@Laurens - Re your value of 3413333 for a square of width=height=80, density=1: That number looks about half what it should be. The mass moment of inertia of a rectangular plate through the center of the plate is m*(h^2+w^2)/12. With mass m=ρhw, this becomes ρhw*(h^2+w^2)/12. Setting ρ=1, h=w yields I=w^4/6. Mass moments of inertia in 2D land often grow by the fourth power, so the numbers get big fast. Nov 28 '12 at 19:35
  • Thank you for helping me out again, your answers have been really clear and usefull. It turned out I made a mistake translating the inertia formula to code. For that same polygon I'm now getting 6826666.666666667, which like you said is twice the result I was getting before. So I think my surface area, mass and inertia calculations are now correct.
    – Laurens
    Nov 29 '12 at 21:43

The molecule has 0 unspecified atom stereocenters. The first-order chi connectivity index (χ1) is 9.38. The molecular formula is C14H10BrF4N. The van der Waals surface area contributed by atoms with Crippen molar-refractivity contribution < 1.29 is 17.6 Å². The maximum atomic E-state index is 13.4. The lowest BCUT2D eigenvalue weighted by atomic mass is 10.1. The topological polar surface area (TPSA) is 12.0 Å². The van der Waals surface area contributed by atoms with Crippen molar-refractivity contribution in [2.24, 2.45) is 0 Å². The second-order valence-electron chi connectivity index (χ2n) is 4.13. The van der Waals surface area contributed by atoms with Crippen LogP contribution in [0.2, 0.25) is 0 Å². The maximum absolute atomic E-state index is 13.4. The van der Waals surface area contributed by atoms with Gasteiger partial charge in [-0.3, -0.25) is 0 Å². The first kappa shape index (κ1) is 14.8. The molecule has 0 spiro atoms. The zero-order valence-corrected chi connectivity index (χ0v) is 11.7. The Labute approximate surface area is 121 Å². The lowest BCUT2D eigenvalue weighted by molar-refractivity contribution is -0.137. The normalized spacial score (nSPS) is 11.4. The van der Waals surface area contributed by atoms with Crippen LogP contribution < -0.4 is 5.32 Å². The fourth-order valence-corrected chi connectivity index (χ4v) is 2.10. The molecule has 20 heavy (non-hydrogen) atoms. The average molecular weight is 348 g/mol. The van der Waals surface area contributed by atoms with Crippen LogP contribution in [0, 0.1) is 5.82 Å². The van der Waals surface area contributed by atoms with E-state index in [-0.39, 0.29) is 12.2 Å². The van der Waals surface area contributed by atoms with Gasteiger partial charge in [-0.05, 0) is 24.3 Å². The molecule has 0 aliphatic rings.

For linear motion you can just add them. Inertia is proportional to mass. Adding the masses of your objects and calculating the inertia of the sum is equivalent to adding their individual inertias.

For rotation it gets more complicated, you need to find the centre of mass.

Read up on Newton's laws of motion. You'll need to understand them if you're writing a physics engine. The laws themselves are very short but understanding them requires more context so google around.

You should specifically try to understand the concepts: Mass, Inertia, Force, Acceleration, Momentum, Velocity, Kinetic energy. They're all related.

  • -1: No, you can't just add them. Even in 2D land you have to worry about the parallel axis theorem. Nov 28 '12 at 16:43
  • Ah, true. I only considered linear motion. Care to elaborate?
    – Minthos
    Nov 28 '12 at 16:50
  • 2
    You have to consider the center of mass offset. Think of what happens when you connect point masses with massless rods. A massless rod has zero mass and hence zero moment of inertia. Point masses have zero moment of inertia about the center of mass, so just adding the moments of inertia of the objects would yield zero. Adding in the parallel axis theorem offsets makes for a composite object with a positive moment of inertia. Nov 28 '12 at 17:35